Various filmmakers have expressed interest in doing new adaptations of The Fountainhead, although none of these potential films has begun production. In the 1970s, writer-director Michael Cimino wanted to film his own script for United Artists. In 1992, producer James Hill optioned the rights and selected Phil Joanou to direct.[143] In the 2000s, Oliver Stone was interested in directing a new adaptation; Brad Pitt was reportedly under consideration to play Roark.[144] In a March 2016 interview, director Zack Snyder also expressed interest in doing a new film adaptation of The Fountainhead.[145]

Play[edit]

Main article: The Fountainhead (play)

The Dutch theater company Toneelgroep Amsterdam presented an adaptation for the stage (in Dutch) at the Holland Festival in June 2014. The company's artistic director Ivo van Hove wrote and directed the adaptation. Ramsey Nasr starred as Howard Roark, with Halina Reijn as Dominique Francon.[146] The four-hour production used video projections to show close-ups of the actors and Roark's drawings, as well as backgrounds of the New York skyline.[147][148] After its debut the production went on tour, appearing in Barcelona, Spain, in early July 2014[149] and at the Festival d'Avignon in France later that month.[147] The play appeared at the Odéon-Théâtre de l'Europe in Paris in November 2016,[150] and at the LG Arts Center in Seoul from March 31 to April 2, 2017.[151][152] The play had its first American production at the Brooklyn Academy of Music's Next Wave Festival, where it ran from November 28 to December 2, 2017.[153]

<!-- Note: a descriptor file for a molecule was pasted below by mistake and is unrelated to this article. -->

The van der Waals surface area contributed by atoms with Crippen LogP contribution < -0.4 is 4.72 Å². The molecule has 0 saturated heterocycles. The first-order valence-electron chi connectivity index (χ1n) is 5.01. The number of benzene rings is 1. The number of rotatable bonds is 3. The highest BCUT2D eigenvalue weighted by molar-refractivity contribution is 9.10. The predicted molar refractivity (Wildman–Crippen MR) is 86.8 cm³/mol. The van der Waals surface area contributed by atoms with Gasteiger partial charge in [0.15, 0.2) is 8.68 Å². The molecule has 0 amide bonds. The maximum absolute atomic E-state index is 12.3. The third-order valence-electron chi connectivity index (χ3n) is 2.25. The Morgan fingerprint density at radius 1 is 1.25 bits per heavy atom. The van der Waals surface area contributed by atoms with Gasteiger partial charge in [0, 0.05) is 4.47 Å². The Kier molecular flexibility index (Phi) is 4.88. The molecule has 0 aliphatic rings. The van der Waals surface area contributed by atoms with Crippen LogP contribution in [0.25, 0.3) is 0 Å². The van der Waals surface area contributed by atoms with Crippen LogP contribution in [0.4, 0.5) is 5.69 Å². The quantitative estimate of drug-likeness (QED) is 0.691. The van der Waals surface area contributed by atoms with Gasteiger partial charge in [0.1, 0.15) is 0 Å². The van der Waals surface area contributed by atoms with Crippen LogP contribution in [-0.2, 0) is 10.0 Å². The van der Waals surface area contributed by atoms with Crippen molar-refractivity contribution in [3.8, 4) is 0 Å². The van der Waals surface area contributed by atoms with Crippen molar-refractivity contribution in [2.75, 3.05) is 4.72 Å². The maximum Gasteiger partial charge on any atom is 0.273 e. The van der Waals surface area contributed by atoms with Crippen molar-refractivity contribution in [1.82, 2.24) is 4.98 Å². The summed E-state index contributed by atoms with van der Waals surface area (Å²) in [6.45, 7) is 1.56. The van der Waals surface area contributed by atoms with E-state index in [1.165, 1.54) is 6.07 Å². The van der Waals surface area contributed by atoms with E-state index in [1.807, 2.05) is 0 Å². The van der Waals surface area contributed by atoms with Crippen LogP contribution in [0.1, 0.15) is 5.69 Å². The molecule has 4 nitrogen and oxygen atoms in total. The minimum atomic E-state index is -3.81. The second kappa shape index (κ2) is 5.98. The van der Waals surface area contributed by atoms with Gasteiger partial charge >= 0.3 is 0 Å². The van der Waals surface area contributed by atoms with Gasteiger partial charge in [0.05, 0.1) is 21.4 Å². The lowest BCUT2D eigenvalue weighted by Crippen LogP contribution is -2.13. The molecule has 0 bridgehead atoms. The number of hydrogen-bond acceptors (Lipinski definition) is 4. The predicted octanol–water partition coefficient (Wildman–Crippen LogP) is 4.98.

The Festival d'Avignon production received several positive notices, including reviews from the French newspapers La Croix,[148]Les Échos,[154] and Le Monde,[155] as well as from the English newspaper The Guardian, whose reviewer described it as "electrifying theatre".[156] The French magazine Télérama gave the Avignon production a negative review, calling the source material inferior and complaining about the use of video screens on the set,[157] while another French magazine, La Terrasse, complimented the staging and acting of the Odéon production.[150] American critics gave mostly negative reviews of the Next Wave Festival production. Helen Shaw's review for The Village Voice said the adaptation was unwatchable because it portrayed Rand's characters and views seriously without undercutting them.[158] In a mixed review for The New York Times, critic Ben Brantley complimented Hove for capturing Rand's "sheer pulp appeal", but described the material as "hokum with a whole lot of ponderous speeches".[159] A review for The Huffington Post complimented van Hove's ability to portray Rand's message, but said the play was an hour too long.[160]

Other adaptations[edit]

In 1944, Omnibook Magazine produced an abridged edition of the novel that was sold to members of the United States Armed Forces. Rand was annoyed that Bobbs-Merrill allowed the edited version to be published without her approval of the text.[161]King Features Syndicate approached Rand the following year about creating a condensed, illustrated version of the novel for syndication in newspapers. Rand agreed, provided that she could oversee the editing and approve the proposed illustrations of her characters, which were provided by Frank Godwin. The 30-part series began on December 24, 1945, and ran in over 35 newspapers.[162] Rand biographer Anne Heller complimented the adaptation, calling it "handsomely illustrated".[161]